Detection performance as measured by d′ is shown in Fig 2b. A repeated-measures ANOVA with 2 factors (3 change degree and 3 melody length) showed significant main effects of both change degree (F(2, 18) = 23.9, p < 0.0001) and melody length (F(2, 18) = 17.7, p < 0.0001), with a weak interaction (F(4, 36) = 2.8, p < 0.05). Post-hoc tests indicated the weak interaction was due to chance performance in the most difficult conditions: Δβ = 1.5 with lengths of 20 and 40 tones. In separate ANOVAs for hit- and FA-rates (see S2 Fig), hit-rates showed both main effects of change degree (F(2, 18) = 10.2, p < 0.01) and length (F(2, 18) = 29.6, p < 0.0001) with no significant interaction, while the FA-rates only showed a significant effect of entropy level (F(2, 18) = 14.6, p < 0.001) and no effect of length or interaction.


To model brain processes involved in extracting information from stochastic sequences, we adapted a Bayesian sequential prediction model [26], incorporating perceptually plausible constraints to the model’s resources. Fig 3 shows a schematic of the model and its outputs.

Fig 3. Schematic of perceptual model and model outputs.

a) At time t, the model contains multiple parameter estimates, , collected over run-lengths from 0 up to the memory constraint m. Each estimate yields a prediction for the next observation, with increased uncertainty due to observation noise n. Upon observing xt+1, the model updates the run-length beliefs using the predictive probability for each hypothesis. Note that the prediction for length m is used to update all beliefs with length greater than or equal to m, thus limiting the number of past observations used in the update. A new belief with length 0 is added with probability π, the change-prior. Finally, parameter estimates are updated with xt+1; these are in turn used to predict the next observation. b) Outputs from the model for an example change stimulus (top, foreground). At each time, the predictive distribution (top, background) combines predictions across run-length hypotheses weighted by their beliefs, thus “integrating out” run-length. Surprisal (middle) measures how well each new observation fits the prediction. The change probability (bottom) is the probability at least one changepoint has occurred, as inferred using the run-length beliefs. The model detects a change if the change probability exceeds the threshold τ. Model parameters (m, n, π, τ) are in red.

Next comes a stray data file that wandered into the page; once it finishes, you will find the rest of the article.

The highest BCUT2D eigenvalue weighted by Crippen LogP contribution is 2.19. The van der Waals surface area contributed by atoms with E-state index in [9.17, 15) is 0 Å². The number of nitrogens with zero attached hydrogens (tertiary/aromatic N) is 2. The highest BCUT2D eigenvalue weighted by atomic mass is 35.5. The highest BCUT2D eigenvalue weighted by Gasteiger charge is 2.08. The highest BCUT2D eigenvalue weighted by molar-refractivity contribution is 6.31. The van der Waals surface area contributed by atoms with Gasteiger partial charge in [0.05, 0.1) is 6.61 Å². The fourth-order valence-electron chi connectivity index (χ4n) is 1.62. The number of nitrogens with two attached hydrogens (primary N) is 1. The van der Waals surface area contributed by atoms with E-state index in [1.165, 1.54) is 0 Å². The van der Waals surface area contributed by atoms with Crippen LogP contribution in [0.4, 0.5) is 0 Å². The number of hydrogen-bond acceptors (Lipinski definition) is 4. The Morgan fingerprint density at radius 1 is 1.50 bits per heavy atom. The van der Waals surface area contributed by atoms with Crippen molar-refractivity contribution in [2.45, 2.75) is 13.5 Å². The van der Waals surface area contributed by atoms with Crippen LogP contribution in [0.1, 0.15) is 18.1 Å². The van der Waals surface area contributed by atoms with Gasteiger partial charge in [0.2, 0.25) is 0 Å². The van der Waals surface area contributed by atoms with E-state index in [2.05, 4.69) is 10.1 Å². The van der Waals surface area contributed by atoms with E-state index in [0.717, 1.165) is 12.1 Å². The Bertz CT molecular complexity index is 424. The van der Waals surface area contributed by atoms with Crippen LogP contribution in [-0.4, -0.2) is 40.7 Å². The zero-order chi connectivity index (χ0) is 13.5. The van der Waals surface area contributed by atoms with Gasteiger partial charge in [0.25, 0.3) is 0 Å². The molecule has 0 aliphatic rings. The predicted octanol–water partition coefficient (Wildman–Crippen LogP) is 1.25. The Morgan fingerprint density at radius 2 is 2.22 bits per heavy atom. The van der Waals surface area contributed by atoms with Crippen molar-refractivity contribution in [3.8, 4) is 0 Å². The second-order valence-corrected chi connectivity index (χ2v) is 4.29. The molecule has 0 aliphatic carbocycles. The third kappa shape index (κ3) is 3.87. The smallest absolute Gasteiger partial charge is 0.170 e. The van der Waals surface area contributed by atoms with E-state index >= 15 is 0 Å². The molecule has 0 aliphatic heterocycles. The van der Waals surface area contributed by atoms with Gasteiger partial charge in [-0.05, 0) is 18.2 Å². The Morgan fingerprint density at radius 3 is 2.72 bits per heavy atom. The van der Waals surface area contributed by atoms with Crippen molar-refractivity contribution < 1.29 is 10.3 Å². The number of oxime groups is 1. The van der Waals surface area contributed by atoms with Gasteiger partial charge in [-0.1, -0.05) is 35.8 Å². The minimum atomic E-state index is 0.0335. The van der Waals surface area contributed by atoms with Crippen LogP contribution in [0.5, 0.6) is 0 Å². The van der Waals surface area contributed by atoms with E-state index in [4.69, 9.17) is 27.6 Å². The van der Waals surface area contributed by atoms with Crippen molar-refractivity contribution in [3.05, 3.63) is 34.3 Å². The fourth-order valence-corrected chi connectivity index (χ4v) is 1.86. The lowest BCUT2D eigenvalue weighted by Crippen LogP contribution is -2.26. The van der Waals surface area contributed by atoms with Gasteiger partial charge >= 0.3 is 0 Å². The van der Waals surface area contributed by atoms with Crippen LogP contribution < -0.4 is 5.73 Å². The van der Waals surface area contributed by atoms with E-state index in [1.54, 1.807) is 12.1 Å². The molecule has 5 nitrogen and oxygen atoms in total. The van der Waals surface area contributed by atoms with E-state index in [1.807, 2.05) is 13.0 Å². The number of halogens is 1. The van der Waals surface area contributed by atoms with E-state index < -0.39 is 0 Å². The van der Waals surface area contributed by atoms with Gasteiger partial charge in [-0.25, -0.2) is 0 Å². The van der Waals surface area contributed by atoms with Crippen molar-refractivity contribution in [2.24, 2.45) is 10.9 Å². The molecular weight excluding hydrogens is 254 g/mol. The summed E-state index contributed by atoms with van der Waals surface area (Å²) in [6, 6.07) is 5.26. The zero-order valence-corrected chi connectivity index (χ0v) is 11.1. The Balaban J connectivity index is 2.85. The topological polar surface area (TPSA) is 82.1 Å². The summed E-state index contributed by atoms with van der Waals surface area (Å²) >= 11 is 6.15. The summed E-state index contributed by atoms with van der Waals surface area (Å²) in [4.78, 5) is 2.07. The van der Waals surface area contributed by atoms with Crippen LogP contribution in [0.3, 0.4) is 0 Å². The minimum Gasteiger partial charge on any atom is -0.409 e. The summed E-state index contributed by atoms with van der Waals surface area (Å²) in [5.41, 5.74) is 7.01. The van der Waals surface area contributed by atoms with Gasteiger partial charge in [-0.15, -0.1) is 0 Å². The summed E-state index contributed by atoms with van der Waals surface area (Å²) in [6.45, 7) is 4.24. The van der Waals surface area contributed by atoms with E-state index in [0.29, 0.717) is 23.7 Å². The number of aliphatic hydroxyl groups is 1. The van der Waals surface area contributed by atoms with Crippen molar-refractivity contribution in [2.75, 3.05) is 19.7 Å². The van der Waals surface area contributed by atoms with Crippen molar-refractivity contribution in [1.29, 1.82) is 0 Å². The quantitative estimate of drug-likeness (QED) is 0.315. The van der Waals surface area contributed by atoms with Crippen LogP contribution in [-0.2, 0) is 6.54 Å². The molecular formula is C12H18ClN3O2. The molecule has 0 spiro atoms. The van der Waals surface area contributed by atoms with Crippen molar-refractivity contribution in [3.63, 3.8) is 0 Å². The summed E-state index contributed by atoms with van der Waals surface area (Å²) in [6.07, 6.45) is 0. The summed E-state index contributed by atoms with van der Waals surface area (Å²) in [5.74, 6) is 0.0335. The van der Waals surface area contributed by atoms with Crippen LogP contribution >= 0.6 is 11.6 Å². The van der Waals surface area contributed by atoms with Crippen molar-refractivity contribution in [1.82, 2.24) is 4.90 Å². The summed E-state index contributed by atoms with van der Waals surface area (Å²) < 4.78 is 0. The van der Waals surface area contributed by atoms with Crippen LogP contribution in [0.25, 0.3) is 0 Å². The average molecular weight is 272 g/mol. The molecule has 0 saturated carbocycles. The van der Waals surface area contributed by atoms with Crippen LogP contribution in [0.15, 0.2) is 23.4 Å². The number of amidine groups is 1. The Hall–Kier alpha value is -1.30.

The input to the model is a sequence of observations {xt}; in our case, the observations are the pitches from the melody stimulus. The model sequentially builds a predictive distribution of the next observation at time t + 1 given the previous observations: P(xt+1|x1:t). Observations are assumed to be distributed according to some probability distribution with unknown parameters θ. At unknown changepoint times, the parameters θ change, and all following observations are drawn from this new distribution, independent of observations before the change. Observations between changepoints drawn from the same distribution form a run, and the time between changepoints is referred to as the run-length. If the most recent changepoint (or equivalently, the current run-length) were known, the independence of observations across changepoints could be used to simplify the prediction equation: given the current run-length rt, P(xt+1|rt, x1:t) = P(xt+1|rt, xtrt+1:t).